I used to be the neighborhood rigger. You wanted someone tied up, you came to me. I was the go-to guy for all your bondage needs.

I was seven at the time. Six, seven. My career lasted several years starting in kindergarten or first grade.

How many tender pale wrists did I tie together with jumpropes in kinniegarden? Not all that many. Sherry I remember, and Tracy and a couple more in school I guess; and a few more in the neighborhood, mostly visiting cousins of friends and stuff like that.

Usually I tied them to the apple trees at recess, or to the climbing bars. A couple times kids tied Sherry and me together to the apple tree, but they weren’t very good at tieing knots and I got loose fast and knocked their heads together. It was part of the game. I was a hero of great power at that point in my life.

I was a one-trick pony when it came to knots. I was not really a knot expert, I just tied a single knot – granny knot, I guess, over and over. That was my secret: patience and persistance. No one got loose because I tied so many knots. Also, I got repeat customers because I didn’t tie you up so tight that the circulation was cut off or anything.

Times tables, I’m thinking, are what put an end to my career as a rigger. Around the third grade I started concentrating on memorizing the times tables, and then suddenly a few years had gone by and it was awkward to say to a girl, Let’s go tie you up. Plus, I did not go into Boy Scouts and after a certain age no one is impressed by granny knots anymore, no matter how many you tie.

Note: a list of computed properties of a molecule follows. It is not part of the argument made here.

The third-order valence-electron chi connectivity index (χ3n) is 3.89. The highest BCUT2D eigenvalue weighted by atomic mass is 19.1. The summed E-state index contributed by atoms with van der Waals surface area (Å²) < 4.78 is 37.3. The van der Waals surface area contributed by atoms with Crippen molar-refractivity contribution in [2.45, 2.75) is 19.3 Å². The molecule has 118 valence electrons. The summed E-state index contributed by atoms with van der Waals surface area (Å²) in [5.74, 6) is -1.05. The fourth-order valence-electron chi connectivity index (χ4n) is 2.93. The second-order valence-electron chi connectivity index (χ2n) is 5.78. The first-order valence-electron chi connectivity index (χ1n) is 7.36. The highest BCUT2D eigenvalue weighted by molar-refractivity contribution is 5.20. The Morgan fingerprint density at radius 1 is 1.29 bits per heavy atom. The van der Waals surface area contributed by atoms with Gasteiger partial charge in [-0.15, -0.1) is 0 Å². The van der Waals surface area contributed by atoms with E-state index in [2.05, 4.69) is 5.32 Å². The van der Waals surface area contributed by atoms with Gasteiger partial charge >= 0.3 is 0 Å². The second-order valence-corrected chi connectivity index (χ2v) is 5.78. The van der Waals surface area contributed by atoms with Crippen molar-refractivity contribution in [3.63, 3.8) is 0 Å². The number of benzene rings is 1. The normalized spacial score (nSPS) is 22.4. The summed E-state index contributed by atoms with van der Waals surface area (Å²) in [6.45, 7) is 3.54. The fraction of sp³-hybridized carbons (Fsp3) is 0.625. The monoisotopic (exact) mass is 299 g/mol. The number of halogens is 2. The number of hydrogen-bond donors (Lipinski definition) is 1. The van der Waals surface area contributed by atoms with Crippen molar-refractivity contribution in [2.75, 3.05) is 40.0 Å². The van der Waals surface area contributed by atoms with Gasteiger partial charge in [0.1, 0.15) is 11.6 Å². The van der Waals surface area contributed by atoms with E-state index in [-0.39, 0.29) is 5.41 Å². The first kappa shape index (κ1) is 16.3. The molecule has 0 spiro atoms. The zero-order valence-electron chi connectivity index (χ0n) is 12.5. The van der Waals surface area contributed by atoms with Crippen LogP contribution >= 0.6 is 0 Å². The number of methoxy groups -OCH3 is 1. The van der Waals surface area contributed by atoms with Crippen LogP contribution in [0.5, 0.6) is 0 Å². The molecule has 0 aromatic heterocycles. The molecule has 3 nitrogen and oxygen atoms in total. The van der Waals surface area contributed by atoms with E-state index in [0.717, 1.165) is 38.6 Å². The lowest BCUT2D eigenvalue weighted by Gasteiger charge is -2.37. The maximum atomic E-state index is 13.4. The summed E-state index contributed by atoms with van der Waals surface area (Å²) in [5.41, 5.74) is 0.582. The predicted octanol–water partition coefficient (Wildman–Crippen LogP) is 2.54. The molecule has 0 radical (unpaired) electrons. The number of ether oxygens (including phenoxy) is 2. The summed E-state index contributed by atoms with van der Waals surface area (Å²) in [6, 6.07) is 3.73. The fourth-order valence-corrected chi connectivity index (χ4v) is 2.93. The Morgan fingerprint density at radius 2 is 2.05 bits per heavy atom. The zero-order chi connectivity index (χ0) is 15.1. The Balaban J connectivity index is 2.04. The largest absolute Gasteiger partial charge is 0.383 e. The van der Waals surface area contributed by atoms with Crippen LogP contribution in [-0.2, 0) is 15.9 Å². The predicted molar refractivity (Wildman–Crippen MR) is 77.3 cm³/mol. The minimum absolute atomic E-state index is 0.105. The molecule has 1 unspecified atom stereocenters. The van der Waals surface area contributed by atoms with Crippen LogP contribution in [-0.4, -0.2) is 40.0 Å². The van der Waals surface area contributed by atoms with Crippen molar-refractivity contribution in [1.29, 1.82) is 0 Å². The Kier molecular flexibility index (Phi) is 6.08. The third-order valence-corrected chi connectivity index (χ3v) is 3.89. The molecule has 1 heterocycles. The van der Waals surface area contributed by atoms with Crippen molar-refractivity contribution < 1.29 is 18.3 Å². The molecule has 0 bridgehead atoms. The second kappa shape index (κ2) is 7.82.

I might buy a knot book and try to figure out a few new ones now, but I find the diagrams really hard to figure out on my own. It’s hard enough to learn a new way to tie my necktie.

Sometimes when things get boring at the office I find myself thinking about Sherry and Tracy, wondering who’s tieing them up now.

How to say yo mama in Austrian

I got my hair cut yesterday. I could write an entire post about getting my hair cut, couldn’t I, but that’s not what this is about. I could also write an entire entry about how I am deaf at the hair place — the whirring implements, the stereo going, the people talking, the nasty acoustics in the room, which is in an old building with arched ceilings and meter-thick walls — and how my inability to hear conversation in that room, combined with the unfamiliar accents of both the stylist (from the Austrian province of Burgenland) and the apprentice (from Macedonia originally, speaks great German, but with a slightly unfamiliar accent) leads to my seeming stupid due to numerous nonsequiturs etc. But that is not what I meant to write about, nor about how although my wife said nice things about the haircut when I got home, and I liked it, Gamma made gagging sounds and said “you look like Ken! Only with grey hair. The Barbie Ken.” She has a gift for cutting to the quick of the heart of any situation. Beta said, when she saw me later, “you get your hair cut?”

What I wanted to talk about was, after parking my car and on my way to the little machine to buy a little slip of paper that said how long I was allowed to park on the street, I saw K. riding towards me on his bicycle.

K. I love. He is this guy in what, his sixties, very trim grey hair, trim artistic-looking goatee, always nattily dressed. He is a musician (violin? or cello? Not sure.) and a music-lover, a music maven, full of anecdotes about various composers and musicians of his acquaintance and always a story about some concert he just saw. He has commissioned compositions before, paid composers to write stuff for him, that sort of thing.

“Hi, K.,” I said.
“Hello there,” he said, stopping his bike. We shook hands. He asked me how I was. I wasn’t sure (after a day in the office I am often not sure), so I just asked him how he was instead of giving him an answer.
“Oh, just got back from Salzburg,” he said. “Saw [some opera, maybe Don Giovanni] there, and a couple other things.”
This is where, in the past, he has always gone into detailed description and analysis of the performance. But this time, I said: